Recently, I’ve noticed something at my practice. There’s a growing number of patients who come in for routine care and complain of TMJ related problems like tooth grinding (bruxism) and clenching. Even more surprising is that patients of all ages are suffering these problems. At New York General Dentistry, my patients range in age from 3 to 92 years old and anyone can suffer from TMJ pain.

After a thorough comprehensive exam of the TMJ and evaluation of a patient’s medical and dental history, I’ve found nearly 60% of my patients report some form of TMJ pain starting at as young as 7 years old.

The dangers of teeth grinding

The biggest problems associated with grinding and clenching are TMJ damage, wearing away of healthy tooth structure, and head/neck pain, which includes migraines and tension headaches.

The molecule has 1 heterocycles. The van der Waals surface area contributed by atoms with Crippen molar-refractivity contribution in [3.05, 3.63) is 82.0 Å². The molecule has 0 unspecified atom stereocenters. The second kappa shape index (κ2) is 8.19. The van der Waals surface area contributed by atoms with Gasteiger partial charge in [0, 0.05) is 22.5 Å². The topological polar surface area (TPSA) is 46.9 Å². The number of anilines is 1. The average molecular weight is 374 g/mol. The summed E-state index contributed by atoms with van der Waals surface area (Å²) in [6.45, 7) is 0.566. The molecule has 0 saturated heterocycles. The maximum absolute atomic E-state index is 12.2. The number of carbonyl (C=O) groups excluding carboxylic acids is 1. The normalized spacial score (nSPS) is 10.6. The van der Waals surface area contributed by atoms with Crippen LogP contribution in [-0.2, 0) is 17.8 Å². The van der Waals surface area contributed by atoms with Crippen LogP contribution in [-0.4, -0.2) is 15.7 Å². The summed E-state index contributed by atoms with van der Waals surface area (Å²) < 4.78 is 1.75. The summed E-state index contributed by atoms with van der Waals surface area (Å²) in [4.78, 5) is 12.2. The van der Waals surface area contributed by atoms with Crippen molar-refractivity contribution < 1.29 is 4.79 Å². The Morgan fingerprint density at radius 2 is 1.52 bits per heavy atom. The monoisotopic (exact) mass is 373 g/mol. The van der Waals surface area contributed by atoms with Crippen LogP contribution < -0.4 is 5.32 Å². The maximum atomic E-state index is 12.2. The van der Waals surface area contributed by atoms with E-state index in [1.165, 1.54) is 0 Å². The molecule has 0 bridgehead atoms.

Enamel loss

The wearing away of enamel from the teeth is an equally concerning matter.

The forces from grinding and clenching can be up to 800 pounds per square inch. This extreme force can cause enamel to break or wear away over time. People with fillings and dental work often come in with broken restorations caused by grinding and clenching. In many cases, their restorations are fairly new and would normally last longer.

Another consequence of lost enamel is that the facial structure begins to collapse. If you’ve ever seen a person with no teeth, they often look sunken and sallow. This same effect can occur over years of grinding and clenching.

Head and neck pain

The final issue of head and neck pain is often overlooked by medical doctors. When a person is grinding their teeth, the muscles in the face and neck area are in spasm. If you were going to the gym for a workout and overdid it…you’d be sore …RIGHT?

The same happens to the muscles of the face and neck, which can manifest as neck pain and migraines.

What causes tooth grinding?

The direct cause of tooth grinding is not fully known. However, a huge contributing factor is stress. Anything you can do to alleviate your stress will definitely help.

Stop grinding your teeth at New York General Dentistry